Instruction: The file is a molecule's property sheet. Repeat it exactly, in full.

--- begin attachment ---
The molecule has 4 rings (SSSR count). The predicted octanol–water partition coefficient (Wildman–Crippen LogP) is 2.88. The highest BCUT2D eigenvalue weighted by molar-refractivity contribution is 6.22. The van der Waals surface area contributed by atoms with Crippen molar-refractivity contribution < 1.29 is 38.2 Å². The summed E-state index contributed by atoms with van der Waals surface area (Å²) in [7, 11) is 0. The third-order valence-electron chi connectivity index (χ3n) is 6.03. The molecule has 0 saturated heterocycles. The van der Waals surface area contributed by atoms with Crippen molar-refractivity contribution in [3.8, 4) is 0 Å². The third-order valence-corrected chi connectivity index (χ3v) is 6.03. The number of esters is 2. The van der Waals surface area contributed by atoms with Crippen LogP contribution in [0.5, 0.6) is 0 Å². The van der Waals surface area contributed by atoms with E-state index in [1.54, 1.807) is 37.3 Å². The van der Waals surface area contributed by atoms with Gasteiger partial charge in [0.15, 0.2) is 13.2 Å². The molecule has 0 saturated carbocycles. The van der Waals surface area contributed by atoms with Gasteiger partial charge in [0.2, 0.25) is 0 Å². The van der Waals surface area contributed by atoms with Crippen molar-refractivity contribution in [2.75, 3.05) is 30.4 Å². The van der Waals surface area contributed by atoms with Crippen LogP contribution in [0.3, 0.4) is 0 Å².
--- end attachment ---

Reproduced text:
The molecule has 4 rings (SSSR count). The predicted octanol–water partition coefficient (Wildman–Crippen LogP) is 2.88. The highest BCUT2D eigenvalue weighted by molar-refractivity contribution is 6.22. The van der Waals surface area contributed by atoms with Crippen molar-refractivity contribution < 1.29 is 38.2 Å². The summed E-state index contributed by atoms with van der Waals surface area (Å²) in [7, 11) is 0. The third-order valence-electron chi connectivity index (χ3n) is 6.03. The molecule has 0 saturated heterocycles. The van der Waals surface area contributed by atoms with Crippen molar-refractivity contribution in [3.8, 4) is 0 Å². The third-order valence-corrected chi connectivity index (χ3v) is 6.03. The number of esters is 2. The van der Waals surface area contributed by atoms with Crippen LogP contribution in [0.5, 0.6) is 0 Å². The van der Waals surface area contributed by atoms with E-state index in [1.54, 1.807) is 37.3 Å². The van der Waals surface area contributed by atoms with Gasteiger partial charge in [0.15, 0.2) is 13.2 Å². The molecule has 0 saturated carbocycles. The van der Waals surface area contributed by atoms with Gasteiger partial charge in [0.2, 0.25) is 0 Å². The van der Waals surface area contributed by atoms with Crippen molar-refractivity contribution in [2.75, 3.05) is 30.4 Å². The van der Waals surface area contributed by atoms with Crippen LogP contribution in [0.3, 0.4) is 0 Å².